See, they don’t show their work in how they come up with a 40% reduction or saving 12,500 tons of CO2. Already the Environmental Defense Fund is saying the 12,500 is bogus. They are teaching their elite students how to cheat, teaching them to develop a cascade of deception and lying in order to cover-up the first lie.

Did they use these bogus savings to get grants and loans?

Hey, was the number 6 fuel oil sulfur free...are they still using extremely dirty fuel oil to heat their buildings...are they using 1 million gallons of sulfur fuel oil?
mike mulligan

Roslindale, MA

#33 Oct 23, 2009
“The highest tuition in the country for the 2009-2010 school year is $43,690 at Middlebury College in Middlebury, VT, according to the site.”

You get a lot of lying for the high college tuition in the country?
mike mulligan

Roslindale, MA

#34 Oct 23, 2009
You get a lot of lying for the highest college tuition in the country?
Mike Mulligan

Roslindale, MA

#35 Oct 23, 2009
mike mulligan wrote:
Christopher Recchia, executive director at the Montpelier-based Biomass Energy Research Project, a nonprofit that promotes biofuels, said the best estimates now are that willow would cost more than twice as much as wood chips, currently about $8 per million Btu. Willow would be competitive with wood pellets, which are about $23 per million Btu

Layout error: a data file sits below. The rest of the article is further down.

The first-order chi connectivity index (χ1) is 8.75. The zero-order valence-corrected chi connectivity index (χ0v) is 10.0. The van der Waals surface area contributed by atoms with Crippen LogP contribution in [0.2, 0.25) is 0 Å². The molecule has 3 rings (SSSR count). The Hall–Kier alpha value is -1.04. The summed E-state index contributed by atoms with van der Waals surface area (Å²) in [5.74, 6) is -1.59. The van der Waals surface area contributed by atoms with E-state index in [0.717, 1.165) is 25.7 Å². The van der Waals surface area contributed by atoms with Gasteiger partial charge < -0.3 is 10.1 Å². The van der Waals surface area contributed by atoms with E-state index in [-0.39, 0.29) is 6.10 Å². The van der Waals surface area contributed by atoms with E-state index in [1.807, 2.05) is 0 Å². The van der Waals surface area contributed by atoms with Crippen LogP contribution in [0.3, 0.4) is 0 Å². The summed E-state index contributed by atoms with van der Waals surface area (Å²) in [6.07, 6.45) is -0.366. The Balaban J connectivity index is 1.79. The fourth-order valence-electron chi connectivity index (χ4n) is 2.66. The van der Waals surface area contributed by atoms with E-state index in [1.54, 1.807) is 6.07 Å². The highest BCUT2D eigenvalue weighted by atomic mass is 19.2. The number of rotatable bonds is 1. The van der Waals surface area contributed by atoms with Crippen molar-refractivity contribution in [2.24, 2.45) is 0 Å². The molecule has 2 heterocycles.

and oil, about $32 per million Btu.
What a joke, they are talking about the price of oil up there at $4.25 per gal at $32 per million btu, while we got fuel oil this year at $2.25 per gallon, that get us down to about $17.25 per million btu’s...
So you are off by a little less than half.
Correction: Willow Power story
(AP)– 1 hour ago

MIDDLEBURY, Vt.— In an Oct. 18 story about Middlebury College experimenting with willow as a biomass fuel, The Associated Press erroneously reported the name of a nonprofit that promotes biofuels. It is the Biomass Energy Resource Center, not the Biomass Energy Research Project. Also, the AP, relying on information from the center, erroneously reported prices for heating oil and wood pellets. Oil heat cost $21.70 per million Btu in September, not $32 per million Btu, according to a monthly fuel price survey from the Vermont Public Service Department. Wood pellets cost $19.59 per million Btu, not $23 per million Btu, according to the survey.

Copyright © 2009 The Associated Press. All rights reserved.
Mike Mulligan

Roslindale, MA

#36 Oct 23, 2009
I was closer than them and didn’t waste any money on college...actually my biggest regret is I didn’t go to collage.

We got fuel oil in Aug...I knew there was a fudge factor between #6 fuel oil and #2...# 6 has more btu per unit.
Mike Mulligan